Julie Wang & Vivienne Hsu


Near the end of World War II in 1945, the United States planned to drop two atomic bombs on the Japanese cities of Hiroshima and Nagasaki; the first on August 6, 1945 and the second on August 9, 1945. These two events are the only use of nuclear weapons in war to date.

For six months before the atomic bombings, the United States intensely fire-bombed 67 Japanese cities. Along with the United Kingdom and the Republic of China, the United States called for a surrender of Japan in the Potsdam Declaration on July 26, 1945. The Japanese government ignored this ultimatum. By executive order of President Harry S. Truman, the US dropped the nuclear weapon called "Little Boy" on the city of Hiroshima on Monday, August 6 1945, followed by the detonation of "Fat Man" over Nagasaki on August 9.

The two atomic bombs were developed by the research and development program, the Manhattan Project. This project was a collaboration between the US, the UK and Canada. The extremely costly and secretive project eventually produced two types of bombs The Hiroshima bomb,"Little Boy", was a gun-type fission weapon made with uranium-235, a rare isotope of uranium extracted in giant factories in Oak Ridge, Tennessee. The Nagasaki bomb, Fat Man was an implosion device using plutonium-239, a synthetic element created in nuclear reactors at Hanford, Washington. A test implosion weapon, the gadget, was detonated at Trinity Site, on 16 July 1945, near Alamogordo, New Mexico.

Within the first two to four months of the bombings, the effects killed 90,000–166,000 people in Hiroshima and 60,000–80,000 in Nagasaki with roughly half of the deaths in each city occurring on the first day. The Hiroshima prefecture health department estimates that, of the people who died on the day of the explosion, 60% died from flash or flame burns, 30% from falling debris and 10% from other causes. During the following months, large numbers died from the effect of burns, radiation sickness, and other injuries, compounded by illness. In an US estimate of the total immediate and short term cause of death, 15–20% died from radiation sickness, 20–30% from flash burns, and 50–60% from other injuries. In both cities most of the dead were civilians.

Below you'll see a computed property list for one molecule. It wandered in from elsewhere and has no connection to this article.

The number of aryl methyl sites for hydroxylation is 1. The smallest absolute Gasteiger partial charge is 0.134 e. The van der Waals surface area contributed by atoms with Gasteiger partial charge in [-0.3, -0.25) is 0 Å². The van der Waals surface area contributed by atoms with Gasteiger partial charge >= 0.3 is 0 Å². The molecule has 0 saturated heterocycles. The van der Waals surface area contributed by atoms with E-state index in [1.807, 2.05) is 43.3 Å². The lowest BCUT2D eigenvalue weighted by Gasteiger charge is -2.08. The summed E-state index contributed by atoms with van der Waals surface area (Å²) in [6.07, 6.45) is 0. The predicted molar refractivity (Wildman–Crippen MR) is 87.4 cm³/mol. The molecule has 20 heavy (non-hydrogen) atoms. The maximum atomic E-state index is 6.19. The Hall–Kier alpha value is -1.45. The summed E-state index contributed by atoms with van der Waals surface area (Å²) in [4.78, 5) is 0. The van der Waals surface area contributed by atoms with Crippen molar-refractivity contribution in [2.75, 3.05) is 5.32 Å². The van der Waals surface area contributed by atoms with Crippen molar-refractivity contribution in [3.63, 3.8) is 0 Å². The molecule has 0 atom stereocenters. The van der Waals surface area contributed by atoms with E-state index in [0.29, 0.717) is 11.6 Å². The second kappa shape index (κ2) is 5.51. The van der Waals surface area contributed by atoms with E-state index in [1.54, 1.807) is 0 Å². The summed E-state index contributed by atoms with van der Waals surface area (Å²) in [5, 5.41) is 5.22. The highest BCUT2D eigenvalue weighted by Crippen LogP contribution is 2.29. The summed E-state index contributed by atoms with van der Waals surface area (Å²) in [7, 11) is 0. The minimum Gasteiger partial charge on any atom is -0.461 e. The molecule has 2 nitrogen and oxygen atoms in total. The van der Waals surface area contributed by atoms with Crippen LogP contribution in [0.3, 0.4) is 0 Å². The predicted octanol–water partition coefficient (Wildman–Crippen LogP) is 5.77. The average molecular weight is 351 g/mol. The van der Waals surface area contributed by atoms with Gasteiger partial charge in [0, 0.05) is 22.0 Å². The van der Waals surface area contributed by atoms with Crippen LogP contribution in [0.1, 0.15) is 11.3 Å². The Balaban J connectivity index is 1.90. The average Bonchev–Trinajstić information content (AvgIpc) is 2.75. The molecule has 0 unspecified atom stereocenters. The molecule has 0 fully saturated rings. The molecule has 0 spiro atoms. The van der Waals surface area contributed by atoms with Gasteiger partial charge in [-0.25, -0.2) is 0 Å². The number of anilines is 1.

45hiroshima_a-bomb.jpg<atomic bomb's mushroom cloud
The role of the bombings in Japan's surrender and the US's ethical justification for them has been the subject of scholarly and popular debate for decades. The usage of the bombs is still controversial. J. Samuel Walker wrote in an April 2005 overview of recent historiography on the issue,"The fundamental issue that has divided scholars over a period of nearly four decades is whether the use of the bomb was necessary to achieve victory in the war in the Pacific on terms satisfactory to the United States."

Supporters of the bombings generally assert that they caused the Japanese surrender, preventing massive casualties on both sides in the planned invasion of Japan: The national slogan was “One hundred million will die for the Emperor and Nation.” Supporters also point to an order given by the Japanese War Ministry on 1 August 1944, ordering the execution of Allied prisoners of war.

Those who oppose the bombings, among them many US military leaders as well as ex-president Herbert Hoover, argue that it was simply an extension of the already fierce conventional bombing campaign.This, together with the sea blockade and the collapse of Germany (with its implications regarding redeployment), would also have led to a Japanese surrender – so the atomic bombings were militarily unnecessary.

Scholars have pointed out various alternatives that could have ended the war just as quickly without an invasion, but these alternatives could have resulted in the deaths of many more Japanese.


Enola Gay is a boeing B-29 Superfortress bomber named after the pilot, Paul Tibbets' mother, Enola Gay Tibbets. It was the first aircraft to carry and drop an atomic bomb as a weapon of war. The bomb was code named "Little Boy".it was dropped on the city Hiroshima on August 6th, 1945, which caused extensive destruction. I am sure Enola Gay was very proud to have this plane named after her. (sarcasm).

This plane gained a lot of extra attention in 1995 when the cockpit and nose of the aircraft were put on display at the national air and space museum during the 50th aneversery of the bombing. As you can see in the picture below, the name "Enola Gay" are printed in large letters on the side of the cockpit to show everyone the name of the plane. in 2003 the B-29 aircraft has been fully restored and put on display at the NASM's Steven F. Udvar-Hazy Center.
The Pilot - Paul Warfield Tibbets, Jr. (February 23, 1915 – November 1, 2007)